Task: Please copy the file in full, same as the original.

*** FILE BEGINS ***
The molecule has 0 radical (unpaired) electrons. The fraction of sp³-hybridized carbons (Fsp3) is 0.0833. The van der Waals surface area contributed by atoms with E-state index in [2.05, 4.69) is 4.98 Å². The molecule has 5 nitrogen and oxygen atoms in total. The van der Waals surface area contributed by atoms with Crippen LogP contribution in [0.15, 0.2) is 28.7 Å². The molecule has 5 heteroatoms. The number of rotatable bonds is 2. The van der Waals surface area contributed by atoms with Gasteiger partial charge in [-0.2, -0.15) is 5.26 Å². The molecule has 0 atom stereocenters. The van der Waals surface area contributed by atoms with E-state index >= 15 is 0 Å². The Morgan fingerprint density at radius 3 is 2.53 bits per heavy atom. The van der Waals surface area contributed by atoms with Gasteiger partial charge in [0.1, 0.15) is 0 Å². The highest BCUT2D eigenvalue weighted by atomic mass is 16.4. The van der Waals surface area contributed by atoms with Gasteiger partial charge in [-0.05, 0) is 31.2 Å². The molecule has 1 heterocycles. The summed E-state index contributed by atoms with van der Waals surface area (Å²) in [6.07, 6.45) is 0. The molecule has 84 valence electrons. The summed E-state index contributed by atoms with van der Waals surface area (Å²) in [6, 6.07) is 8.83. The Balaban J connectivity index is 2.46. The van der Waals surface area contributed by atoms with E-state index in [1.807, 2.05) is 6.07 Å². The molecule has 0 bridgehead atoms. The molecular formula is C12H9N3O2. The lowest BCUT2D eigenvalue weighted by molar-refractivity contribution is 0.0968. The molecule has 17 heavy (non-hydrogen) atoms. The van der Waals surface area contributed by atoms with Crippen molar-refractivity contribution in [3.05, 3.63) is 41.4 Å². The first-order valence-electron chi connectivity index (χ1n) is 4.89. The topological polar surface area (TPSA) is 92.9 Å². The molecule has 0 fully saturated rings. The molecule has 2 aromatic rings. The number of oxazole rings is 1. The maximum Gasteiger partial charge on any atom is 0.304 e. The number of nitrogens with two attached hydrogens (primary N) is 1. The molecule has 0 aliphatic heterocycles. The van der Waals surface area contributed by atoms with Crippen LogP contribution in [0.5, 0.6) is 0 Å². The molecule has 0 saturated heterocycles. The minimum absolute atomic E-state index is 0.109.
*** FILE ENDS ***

The molecule has 0 radical (unpaired) electrons. The fraction of sp³-hybridized carbons (Fsp3) is 0.0833. The van der Waals surface area contributed by atoms with E-state index in [2.05, 4.69) is 4.98 Å². The molecule has 5 nitrogen and oxygen atoms in total. The van der Waals surface area contributed by atoms with Crippen LogP contribution in [0.15, 0.2) is 28.7 Å². The molecule has 5 heteroatoms. The number of rotatable bonds is 2. The van der Waals surface area contributed by atoms with Gasteiger partial charge in [-0.2, -0.15) is 5.26 Å². The molecule has 0 atom stereocenters. The van der Waals surface area contributed by atoms with E-state index >= 15 is 0 Å². The Morgan fingerprint density at radius 3 is 2.53 bits per heavy atom. The van der Waals surface area contributed by atoms with Gasteiger partial charge in [0.1, 0.15) is 0 Å². The highest BCUT2D eigenvalue weighted by atomic mass is 16.4. The van der Waals surface area contributed by atoms with Gasteiger partial charge in [-0.05, 0) is 31.2 Å². The molecule has 1 heterocycles. The summed E-state index contributed by atoms with van der Waals surface area (Å²) in [6.07, 6.45) is 0. The molecule has 84 valence electrons. The summed E-state index contributed by atoms with van der Waals surface area (Å²) in [6, 6.07) is 8.83. The Balaban J connectivity index is 2.46. The van der Waals surface area contributed by atoms with E-state index in [1.807, 2.05) is 6.07 Å². The molecule has 0 bridgehead atoms. The molecular formula is C12H9N3O2. The lowest BCUT2D eigenvalue weighted by molar-refractivity contribution is 0.0968. The molecule has 17 heavy (non-hydrogen) atoms. The van der Waals surface area contributed by atoms with Crippen molar-refractivity contribution in [3.05, 3.63) is 41.4 Å². The first-order valence-electron chi connectivity index (χ1n) is 4.89. The topological polar surface area (TPSA) is 92.9 Å². The molecule has 0 fully saturated rings. The molecule has 2 aromatic rings. The number of oxazole rings is 1. The maximum Gasteiger partial charge on any atom is 0.304 e. The number of nitrogens with two attached hydrogens (primary N) is 1. The molecule has 0 aliphatic heterocycles. The van der Waals surface area contributed by atoms with Crippen LogP contribution in [0.5, 0.6) is 0 Å². The molecule has 0 saturated heterocycles. The minimum absolute atomic E-state index is 0.109.